Visit of the Troglodyte Houses in Graufthal


Gratuit avec le Alsace Pass


20.00 €

10% in your kitty

Surrounded by dense forests and dominated by high cliffs, the hamlet of Graufthal has an original face, made even more unique by the presence of these three semi-troglodytic houses. Today, the houses of the Rochers have been restored and fitted out with period furniture in order to receive the public.
A visit to these picturesque dwellings, which are rare in Alsace, allows visitors to discover the daily life of the last families who lived there. The visitor can thus imagine the life of the occupants of these houses at the beginning of the 20th century. The houses of Les Rochers have been classified as historical monuments since 1988.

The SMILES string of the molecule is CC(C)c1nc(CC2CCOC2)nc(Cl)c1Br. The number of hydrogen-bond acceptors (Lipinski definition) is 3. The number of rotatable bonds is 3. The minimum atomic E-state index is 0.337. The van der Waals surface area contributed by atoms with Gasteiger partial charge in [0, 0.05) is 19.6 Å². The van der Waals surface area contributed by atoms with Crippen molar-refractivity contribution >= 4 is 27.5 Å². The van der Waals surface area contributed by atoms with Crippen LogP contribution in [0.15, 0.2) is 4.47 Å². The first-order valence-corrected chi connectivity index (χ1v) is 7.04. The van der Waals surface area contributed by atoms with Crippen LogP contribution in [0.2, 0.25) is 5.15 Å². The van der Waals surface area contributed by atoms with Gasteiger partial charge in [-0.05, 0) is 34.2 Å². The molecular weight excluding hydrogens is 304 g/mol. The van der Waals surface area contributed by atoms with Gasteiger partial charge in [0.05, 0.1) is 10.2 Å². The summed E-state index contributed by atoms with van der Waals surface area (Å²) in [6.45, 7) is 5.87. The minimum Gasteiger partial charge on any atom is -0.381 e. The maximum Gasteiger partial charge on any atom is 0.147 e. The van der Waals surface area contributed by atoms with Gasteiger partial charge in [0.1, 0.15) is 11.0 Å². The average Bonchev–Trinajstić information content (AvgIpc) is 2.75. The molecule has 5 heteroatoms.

The Maisons des rochers are open to visitors every day from 20 March to 11 November, from 10am to 12pm and 2pm to 6pm, and on Sundays from 10am to 6.30pm (in July and August from 10am to 6pm). 



03 88 70 19 59

Troglodyte Houses

According to the archaeologist Robert Forrer and the painter and writer Charles Spindler, the houses in Les Rochers date back to the Middle Ages. At that time, the houses were used as granaries by the Benedictine abbey, which was established in the heart of the village.

Later, during the 17th century and after the departure of the nuns, when wars hit the region, the houses were transformed into makeshift dwellings by the inhabitants who sought protection. Then, during the 18th century, they became real dwellings. The site was inhabited until the middle of the 20th century by three families, the last inhabitant having lived there until her death in 1958.